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The Joint Research Centre (JRC) is the European Commission's science and knowledge service which employs scientists to carry out research in order to provide independent scientific advice and support to EU policy.
A JRC analysis of global risk mitigation shows how the COVID-19 outbreak took the world by surprise, and recommends a combination of measures to manage this kind of crisis in the future.
The analysis shows that the world was not well prepared for the pandemic, scientific warnings were not picked up quickly enough, and there were confusing messages from various sources.
Many countries gradually moved from advice, to recommendation and ultimately enforceable actions. The process of risk perception in the population and the translation to compliance also took time.
This underestimation of the scale and danger and the lack of trust resulted in a loss of precious time in jointly implementing the best risk mitigation practices.
The pandemic has shown that many health systems lack mechanisms and materials to adequately respond to a quickly spreading infection, and have to rely on societal and economic improvisation. This applies to both rich and poor countries.
Several risk mitigation measures have proven effective in slowing down the spread of COVID-19. The analysis clusters them into various categories according to their main objective and reports early signs of effectiveness.
Since the rules and policies adopted by many countries differ - as well as their healthcare systems and societal and population structure - the mitigation measures are likely to lead to a range of different results. However, applying a combination of measures is the most effective. The experts recommend countries to:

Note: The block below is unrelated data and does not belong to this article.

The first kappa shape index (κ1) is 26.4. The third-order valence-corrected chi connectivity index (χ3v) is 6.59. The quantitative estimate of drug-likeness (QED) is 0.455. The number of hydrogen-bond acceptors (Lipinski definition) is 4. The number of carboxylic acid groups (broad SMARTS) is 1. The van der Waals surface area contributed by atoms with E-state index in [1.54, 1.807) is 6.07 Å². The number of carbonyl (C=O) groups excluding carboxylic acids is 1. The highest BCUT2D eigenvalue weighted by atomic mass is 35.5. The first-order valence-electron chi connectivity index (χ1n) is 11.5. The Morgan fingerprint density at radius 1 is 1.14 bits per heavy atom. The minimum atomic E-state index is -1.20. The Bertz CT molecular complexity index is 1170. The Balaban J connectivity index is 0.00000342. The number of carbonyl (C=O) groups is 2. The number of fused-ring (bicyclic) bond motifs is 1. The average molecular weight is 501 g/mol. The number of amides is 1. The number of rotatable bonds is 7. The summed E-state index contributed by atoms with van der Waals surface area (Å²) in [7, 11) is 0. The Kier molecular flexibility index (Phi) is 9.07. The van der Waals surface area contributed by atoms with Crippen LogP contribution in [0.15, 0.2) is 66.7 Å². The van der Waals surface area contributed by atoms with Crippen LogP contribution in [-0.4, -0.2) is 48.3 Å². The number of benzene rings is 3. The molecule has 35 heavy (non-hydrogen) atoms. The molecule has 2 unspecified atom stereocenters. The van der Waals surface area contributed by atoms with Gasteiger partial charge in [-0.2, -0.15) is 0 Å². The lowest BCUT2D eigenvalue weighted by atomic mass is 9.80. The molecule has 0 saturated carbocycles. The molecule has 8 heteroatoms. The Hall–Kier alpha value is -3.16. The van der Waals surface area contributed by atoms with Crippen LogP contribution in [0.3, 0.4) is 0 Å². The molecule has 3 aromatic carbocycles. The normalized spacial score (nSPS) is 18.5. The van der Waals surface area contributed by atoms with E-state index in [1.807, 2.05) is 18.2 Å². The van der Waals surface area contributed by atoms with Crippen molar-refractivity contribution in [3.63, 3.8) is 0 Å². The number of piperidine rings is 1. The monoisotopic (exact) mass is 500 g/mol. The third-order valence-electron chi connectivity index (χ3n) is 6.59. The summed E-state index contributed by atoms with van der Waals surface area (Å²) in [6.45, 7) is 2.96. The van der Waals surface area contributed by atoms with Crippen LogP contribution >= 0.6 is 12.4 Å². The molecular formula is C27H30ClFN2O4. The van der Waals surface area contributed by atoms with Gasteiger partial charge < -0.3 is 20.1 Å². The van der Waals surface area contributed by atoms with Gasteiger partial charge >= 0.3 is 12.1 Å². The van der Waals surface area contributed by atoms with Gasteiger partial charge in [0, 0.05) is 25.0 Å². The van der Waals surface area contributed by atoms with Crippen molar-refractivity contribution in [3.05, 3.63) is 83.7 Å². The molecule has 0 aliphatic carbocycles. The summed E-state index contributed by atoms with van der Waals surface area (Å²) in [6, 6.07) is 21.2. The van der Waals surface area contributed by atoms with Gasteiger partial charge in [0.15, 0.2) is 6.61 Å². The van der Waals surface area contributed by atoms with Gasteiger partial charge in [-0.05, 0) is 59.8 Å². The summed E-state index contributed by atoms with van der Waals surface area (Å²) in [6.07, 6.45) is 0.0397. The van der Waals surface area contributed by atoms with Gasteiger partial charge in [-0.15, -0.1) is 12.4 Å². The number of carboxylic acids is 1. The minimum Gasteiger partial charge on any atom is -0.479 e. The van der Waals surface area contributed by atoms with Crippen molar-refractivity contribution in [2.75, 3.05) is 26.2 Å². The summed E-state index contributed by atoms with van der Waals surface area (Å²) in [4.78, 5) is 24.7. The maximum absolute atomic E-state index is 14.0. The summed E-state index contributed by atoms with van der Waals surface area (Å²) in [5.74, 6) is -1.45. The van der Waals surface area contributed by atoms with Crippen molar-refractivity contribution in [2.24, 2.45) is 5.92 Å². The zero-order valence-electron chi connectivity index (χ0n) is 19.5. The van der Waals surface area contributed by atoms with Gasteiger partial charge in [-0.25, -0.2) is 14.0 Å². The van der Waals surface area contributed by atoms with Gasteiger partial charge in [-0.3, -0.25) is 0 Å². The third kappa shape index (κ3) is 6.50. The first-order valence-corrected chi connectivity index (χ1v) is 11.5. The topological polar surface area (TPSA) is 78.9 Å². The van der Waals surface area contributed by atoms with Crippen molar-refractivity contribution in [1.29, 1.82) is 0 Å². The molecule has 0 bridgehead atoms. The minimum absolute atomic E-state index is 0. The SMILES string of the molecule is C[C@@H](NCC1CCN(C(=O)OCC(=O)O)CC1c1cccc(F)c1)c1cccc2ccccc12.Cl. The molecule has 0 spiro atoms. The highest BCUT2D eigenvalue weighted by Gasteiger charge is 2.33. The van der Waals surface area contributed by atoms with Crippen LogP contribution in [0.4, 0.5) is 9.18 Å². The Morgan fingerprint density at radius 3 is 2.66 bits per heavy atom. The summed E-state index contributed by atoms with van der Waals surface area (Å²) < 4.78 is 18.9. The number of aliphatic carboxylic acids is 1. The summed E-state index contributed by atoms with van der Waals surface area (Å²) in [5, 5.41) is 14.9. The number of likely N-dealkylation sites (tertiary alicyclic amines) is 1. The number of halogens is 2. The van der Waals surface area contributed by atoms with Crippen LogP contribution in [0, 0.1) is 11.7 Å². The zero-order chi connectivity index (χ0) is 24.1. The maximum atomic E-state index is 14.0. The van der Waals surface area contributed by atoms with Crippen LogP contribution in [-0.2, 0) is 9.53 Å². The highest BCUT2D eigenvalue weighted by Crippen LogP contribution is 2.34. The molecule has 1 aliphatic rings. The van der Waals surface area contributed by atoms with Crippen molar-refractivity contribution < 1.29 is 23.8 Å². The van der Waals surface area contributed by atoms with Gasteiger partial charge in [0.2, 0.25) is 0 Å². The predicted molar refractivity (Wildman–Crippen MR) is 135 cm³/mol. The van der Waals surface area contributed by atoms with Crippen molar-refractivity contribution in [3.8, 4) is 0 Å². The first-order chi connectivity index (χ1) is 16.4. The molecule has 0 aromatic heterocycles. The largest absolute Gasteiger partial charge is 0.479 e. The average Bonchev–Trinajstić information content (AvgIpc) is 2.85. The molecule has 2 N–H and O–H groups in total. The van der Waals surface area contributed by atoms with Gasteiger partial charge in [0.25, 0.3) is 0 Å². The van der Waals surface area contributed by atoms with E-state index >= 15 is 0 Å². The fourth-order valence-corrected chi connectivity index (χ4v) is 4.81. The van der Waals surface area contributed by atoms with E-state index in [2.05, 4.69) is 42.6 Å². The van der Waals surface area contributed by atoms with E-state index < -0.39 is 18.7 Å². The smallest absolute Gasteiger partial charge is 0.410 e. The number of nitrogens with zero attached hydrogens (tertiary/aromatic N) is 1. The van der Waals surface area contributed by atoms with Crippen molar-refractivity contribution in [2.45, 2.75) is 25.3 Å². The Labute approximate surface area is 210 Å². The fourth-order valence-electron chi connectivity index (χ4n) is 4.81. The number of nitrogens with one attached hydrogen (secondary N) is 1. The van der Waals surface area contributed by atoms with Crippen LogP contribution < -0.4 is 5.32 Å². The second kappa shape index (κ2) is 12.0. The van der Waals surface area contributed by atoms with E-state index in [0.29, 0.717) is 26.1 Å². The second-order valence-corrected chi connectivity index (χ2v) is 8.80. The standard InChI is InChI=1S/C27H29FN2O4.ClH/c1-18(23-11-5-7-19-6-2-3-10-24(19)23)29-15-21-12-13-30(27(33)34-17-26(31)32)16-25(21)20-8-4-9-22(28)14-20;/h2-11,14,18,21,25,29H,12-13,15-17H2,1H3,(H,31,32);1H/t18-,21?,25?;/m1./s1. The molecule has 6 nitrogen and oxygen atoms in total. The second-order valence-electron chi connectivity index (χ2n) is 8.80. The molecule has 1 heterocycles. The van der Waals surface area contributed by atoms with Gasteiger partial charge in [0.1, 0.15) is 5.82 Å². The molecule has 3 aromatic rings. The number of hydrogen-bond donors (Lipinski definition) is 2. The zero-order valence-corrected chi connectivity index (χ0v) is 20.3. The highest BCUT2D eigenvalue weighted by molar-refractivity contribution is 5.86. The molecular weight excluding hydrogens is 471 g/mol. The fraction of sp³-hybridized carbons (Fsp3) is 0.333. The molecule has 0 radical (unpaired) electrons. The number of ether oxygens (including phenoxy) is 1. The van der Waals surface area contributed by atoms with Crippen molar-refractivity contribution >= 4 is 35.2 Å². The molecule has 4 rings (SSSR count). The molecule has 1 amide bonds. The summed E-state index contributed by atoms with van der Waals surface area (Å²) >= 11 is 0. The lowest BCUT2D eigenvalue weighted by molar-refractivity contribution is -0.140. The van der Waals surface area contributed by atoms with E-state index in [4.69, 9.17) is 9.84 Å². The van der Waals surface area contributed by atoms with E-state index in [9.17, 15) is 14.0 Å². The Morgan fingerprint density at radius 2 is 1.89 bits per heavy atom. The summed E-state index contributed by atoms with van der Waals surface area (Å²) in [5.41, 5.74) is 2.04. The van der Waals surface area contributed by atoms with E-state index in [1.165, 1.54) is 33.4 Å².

The delay in imposing risk mitigation measures is crucial and can make a huge difference between a local outbreak with few cases, and a pandemic with countless sick and deceased citizens.
The window of opportunity for full containment, especially in case of asymptomatic transmission, is limited to a very low number of infected people. The article recommends developing better early warnings systems with quick detection capacities in order to lower the intervention time.
Such a mechanism should be based on a response time of hours, rather than days.
Intensified multilateral cooperation, building on existing global health mechanisms and networks, is essential at times like this, and the article recommends strengthening these networks.
For example, several partner countries of the EU Chemical Biological Radiological and Nuclear Centres of Excellence are reporting to have greatly benefited from the inter-sectoral structures put in place, and the mechanism has been found very useful by some countries in mobilising a coordinated response.
This paper, led by the JRC, presents an analysis of risk mitigation measures taken by countries around the world facing the current COVID-19 outbreak.
The authors collated and clustered the risk mitigation measures taken around the globe in the combat to contain and limit the spread of the SARS-CoV-2 virus known to cause the Coronavirus disease 2019 (COVID-19).
Their overview gathers lessons learnt, providing an update on the current knowledge for authorities, sectors and first responders on the effectiveness of said measures, and may allow enhanced prevention, preparedness and response for future outbreaks.
Various measures such as mobility restrictions, physical distancing, hygienic measures, socio-economic restrictions, communication and international support mechanisms have been clustered and are reviewed in terms of the nature of the actions taken and their qualitative early-perceived impact.
At the time of writing, it is still too premature to express the quantitative effectiveness of each risk mitigation cluster, but it seems that the best mitigation results are reported when applying a combination of voluntary and enforceable measures.